Main objectives, the results and the expected impacts of METARYL Obesity and sedentary lifestyles are facing society with an increasing burden of affiliated health problems such as metabolic syndrome, cardiovascular disease, and type 2 diabetes. Such conditions also worsen the risk of wound infections after surgeries such as those associated with bariatric gastric surgeries.
This type of weight loss surgery is sometimes used as a treatment for people who are very obese. It can lead to significant weight loss and help improve risk for type 2 diabetes or high blood pressure. Obesity and Metabolic syndrome are known significant risk factors for infections in general and surgical site infection (SSI) after abdominal surgery.
However, the cause-and-effect relationship between nutrition, the immune response, and healing of a wound after surgery of the gastro-intestinal tract in people with obesity remains unknown. Also, the research tries to understand how nutrition affects the development of obesity-induced type 2 diabetes through inflammation of fat tissue. With our research project we aim to understand better how nutrition affects wound healing and type2 diabetes, where we focus on the essential amino acid tryptophan, an element of protein.
- First, we study how tryptophan metabolites affect the development of wound infections
- Second we determine how inflammation of the fat tissue in the abdomen plays a role in the development of type2 diabetes.
- Thirdly, we will test dietary interventions in this process, to help people cope with this problem.
In this collaboration we achieve this with multiple academic partners from France (INSERM, Paris), Germany (UK Bonn) and the Netherlands (Amsterdam UMC) and companies, including HOR(AI)ZON BV.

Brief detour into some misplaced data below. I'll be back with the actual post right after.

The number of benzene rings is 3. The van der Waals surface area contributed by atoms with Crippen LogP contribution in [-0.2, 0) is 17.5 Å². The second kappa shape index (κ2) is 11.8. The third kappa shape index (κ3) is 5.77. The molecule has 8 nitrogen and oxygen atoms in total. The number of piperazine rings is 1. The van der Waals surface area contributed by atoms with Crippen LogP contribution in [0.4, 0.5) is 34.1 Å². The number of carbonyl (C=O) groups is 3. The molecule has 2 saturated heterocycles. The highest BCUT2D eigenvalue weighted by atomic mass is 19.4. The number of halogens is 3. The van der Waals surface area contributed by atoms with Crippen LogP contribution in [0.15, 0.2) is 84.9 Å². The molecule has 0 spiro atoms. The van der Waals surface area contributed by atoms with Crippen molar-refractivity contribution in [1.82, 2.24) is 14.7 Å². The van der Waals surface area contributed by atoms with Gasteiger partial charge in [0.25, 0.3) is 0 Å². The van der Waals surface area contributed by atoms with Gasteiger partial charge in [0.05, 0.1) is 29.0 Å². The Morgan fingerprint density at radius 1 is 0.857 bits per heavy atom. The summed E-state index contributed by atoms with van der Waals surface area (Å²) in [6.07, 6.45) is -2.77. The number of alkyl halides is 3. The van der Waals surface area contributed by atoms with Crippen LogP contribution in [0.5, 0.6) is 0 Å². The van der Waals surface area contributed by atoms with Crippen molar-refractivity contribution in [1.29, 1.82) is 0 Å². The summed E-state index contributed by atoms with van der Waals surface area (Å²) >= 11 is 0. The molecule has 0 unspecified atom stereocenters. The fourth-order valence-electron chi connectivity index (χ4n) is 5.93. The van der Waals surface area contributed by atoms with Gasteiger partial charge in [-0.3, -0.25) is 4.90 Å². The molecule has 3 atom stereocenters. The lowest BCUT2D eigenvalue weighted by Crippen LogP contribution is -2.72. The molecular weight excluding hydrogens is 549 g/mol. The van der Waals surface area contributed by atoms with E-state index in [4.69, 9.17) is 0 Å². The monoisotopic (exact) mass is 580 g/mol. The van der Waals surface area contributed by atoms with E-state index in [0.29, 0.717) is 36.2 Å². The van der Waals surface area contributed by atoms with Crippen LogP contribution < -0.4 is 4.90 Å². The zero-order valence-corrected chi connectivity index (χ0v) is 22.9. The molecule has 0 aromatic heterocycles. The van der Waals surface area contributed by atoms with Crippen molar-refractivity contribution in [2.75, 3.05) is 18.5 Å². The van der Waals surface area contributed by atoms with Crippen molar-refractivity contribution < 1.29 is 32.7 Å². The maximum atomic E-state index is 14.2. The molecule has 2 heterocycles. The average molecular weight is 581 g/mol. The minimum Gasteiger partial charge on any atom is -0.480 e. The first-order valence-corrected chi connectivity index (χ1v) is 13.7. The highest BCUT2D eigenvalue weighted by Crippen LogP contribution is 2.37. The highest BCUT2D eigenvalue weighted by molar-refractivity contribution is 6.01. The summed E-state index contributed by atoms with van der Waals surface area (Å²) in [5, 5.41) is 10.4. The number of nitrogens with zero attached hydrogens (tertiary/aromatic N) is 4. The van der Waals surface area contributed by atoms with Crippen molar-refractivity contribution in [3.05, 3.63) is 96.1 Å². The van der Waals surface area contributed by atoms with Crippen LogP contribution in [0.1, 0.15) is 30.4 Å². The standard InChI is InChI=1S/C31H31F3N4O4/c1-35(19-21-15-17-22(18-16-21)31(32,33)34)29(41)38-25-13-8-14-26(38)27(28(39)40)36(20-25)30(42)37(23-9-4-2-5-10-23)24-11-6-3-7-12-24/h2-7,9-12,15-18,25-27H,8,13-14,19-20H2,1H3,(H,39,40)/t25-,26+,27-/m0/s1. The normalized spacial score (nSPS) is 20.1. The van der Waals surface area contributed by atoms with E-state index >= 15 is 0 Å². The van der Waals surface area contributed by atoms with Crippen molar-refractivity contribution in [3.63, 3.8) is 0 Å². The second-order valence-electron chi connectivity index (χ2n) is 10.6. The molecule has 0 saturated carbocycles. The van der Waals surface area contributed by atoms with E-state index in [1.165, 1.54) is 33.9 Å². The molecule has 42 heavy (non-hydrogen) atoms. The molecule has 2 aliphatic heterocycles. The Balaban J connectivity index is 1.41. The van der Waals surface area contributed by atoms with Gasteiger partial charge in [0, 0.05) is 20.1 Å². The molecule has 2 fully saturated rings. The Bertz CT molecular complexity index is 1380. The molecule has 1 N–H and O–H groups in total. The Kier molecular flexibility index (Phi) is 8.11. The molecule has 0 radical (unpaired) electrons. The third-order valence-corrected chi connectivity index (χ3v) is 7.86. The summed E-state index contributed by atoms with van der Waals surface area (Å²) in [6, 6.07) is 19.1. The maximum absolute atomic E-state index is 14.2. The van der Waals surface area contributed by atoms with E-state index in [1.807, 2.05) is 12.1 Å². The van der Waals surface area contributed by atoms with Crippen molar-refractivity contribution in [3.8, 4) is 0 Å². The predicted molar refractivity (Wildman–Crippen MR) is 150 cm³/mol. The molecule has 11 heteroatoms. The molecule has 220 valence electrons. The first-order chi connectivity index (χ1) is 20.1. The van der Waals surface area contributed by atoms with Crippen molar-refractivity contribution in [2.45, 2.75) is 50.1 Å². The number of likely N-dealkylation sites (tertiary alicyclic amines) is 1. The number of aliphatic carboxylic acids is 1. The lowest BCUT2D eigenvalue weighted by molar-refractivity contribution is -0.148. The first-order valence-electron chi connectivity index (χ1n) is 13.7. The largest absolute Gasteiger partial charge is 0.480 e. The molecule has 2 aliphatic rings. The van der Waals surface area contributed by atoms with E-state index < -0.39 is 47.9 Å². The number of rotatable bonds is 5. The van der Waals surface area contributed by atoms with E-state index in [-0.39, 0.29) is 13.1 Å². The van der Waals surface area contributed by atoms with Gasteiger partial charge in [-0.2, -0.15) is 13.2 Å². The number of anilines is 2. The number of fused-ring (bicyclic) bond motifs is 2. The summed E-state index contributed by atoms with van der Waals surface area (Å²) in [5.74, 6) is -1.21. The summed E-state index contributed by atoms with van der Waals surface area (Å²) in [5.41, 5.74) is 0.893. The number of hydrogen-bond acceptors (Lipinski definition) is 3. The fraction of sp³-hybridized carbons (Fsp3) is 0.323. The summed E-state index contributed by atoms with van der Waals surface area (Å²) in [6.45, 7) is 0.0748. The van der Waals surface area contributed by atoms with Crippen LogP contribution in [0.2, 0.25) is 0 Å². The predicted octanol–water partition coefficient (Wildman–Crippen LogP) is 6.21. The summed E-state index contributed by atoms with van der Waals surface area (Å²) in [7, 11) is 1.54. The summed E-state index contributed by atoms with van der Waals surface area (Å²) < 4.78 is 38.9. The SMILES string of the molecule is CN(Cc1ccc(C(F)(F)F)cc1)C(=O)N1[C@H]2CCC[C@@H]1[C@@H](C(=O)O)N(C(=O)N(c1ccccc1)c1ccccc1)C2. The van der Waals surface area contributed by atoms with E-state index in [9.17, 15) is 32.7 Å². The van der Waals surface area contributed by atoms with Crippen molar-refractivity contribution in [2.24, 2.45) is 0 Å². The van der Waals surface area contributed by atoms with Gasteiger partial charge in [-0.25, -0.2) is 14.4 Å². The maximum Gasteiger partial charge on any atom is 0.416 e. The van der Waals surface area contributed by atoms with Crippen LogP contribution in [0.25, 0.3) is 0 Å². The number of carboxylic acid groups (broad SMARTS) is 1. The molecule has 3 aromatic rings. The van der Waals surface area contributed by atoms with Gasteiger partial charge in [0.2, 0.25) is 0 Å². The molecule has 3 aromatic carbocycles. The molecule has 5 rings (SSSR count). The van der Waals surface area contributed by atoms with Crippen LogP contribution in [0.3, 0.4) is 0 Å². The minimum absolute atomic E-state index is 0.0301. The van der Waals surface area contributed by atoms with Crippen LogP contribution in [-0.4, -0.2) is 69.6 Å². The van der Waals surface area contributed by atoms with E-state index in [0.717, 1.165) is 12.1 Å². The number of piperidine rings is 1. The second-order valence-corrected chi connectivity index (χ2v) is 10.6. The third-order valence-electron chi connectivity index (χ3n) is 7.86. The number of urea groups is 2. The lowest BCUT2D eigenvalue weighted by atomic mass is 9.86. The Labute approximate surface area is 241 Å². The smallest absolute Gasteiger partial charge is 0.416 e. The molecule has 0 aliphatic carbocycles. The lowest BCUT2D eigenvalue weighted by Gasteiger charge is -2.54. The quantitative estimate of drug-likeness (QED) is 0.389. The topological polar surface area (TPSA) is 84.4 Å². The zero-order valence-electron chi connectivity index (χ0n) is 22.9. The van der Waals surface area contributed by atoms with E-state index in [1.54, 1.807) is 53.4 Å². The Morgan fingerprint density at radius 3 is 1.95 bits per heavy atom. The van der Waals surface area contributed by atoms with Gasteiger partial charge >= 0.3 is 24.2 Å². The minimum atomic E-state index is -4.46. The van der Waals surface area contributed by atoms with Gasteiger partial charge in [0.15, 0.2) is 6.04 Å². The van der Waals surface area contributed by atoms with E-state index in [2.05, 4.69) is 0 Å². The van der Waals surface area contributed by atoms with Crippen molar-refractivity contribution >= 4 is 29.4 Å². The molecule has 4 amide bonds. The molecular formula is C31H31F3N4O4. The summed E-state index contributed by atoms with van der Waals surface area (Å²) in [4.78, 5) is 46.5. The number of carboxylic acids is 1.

Understanding why and how obesity affects infection risk and diabetes, has large societal impact. Lowering the incidence of wound infections, for instance after surgery, will significantly reduce, morbidity, mortality and hospitalization and will improve quality of life. Elucidating the role of tryptophan metabolites in wound healing healing and diabetes will also provide numerous valorisation opportunities including the (commercial) development of microbiota-based therapeutics and/or medical devices.
Currently, wound infections lead to re-hospitalization (surgery, ICU stay), antibiotics treatment and prolonged hospital stay, all strongly impacting healthcare costs. Therefore, the use of nutritional interventions can become part of standard of care for prevention of infections.
|Dept of gastroenterology
|Amsterdam UMC The Netherlands
|Gastroenterology Department, Sorbonne Université, INSERM, Centre de Recherche Saint Antoine, CRSA, AP-HP, Saint Antoine Hospital, 75012 Paris, France; Paris Centre for Microbiome Medicine (PaCeMM) FHU, Paris, France; INRAE, UMR1319 Micalis & AgroParisTech, Jouy en Josas, France.
|Universitätsklinikum Bonn/Immunpathophysiologie, Venusberg-Campus, 1, Bonn, 53127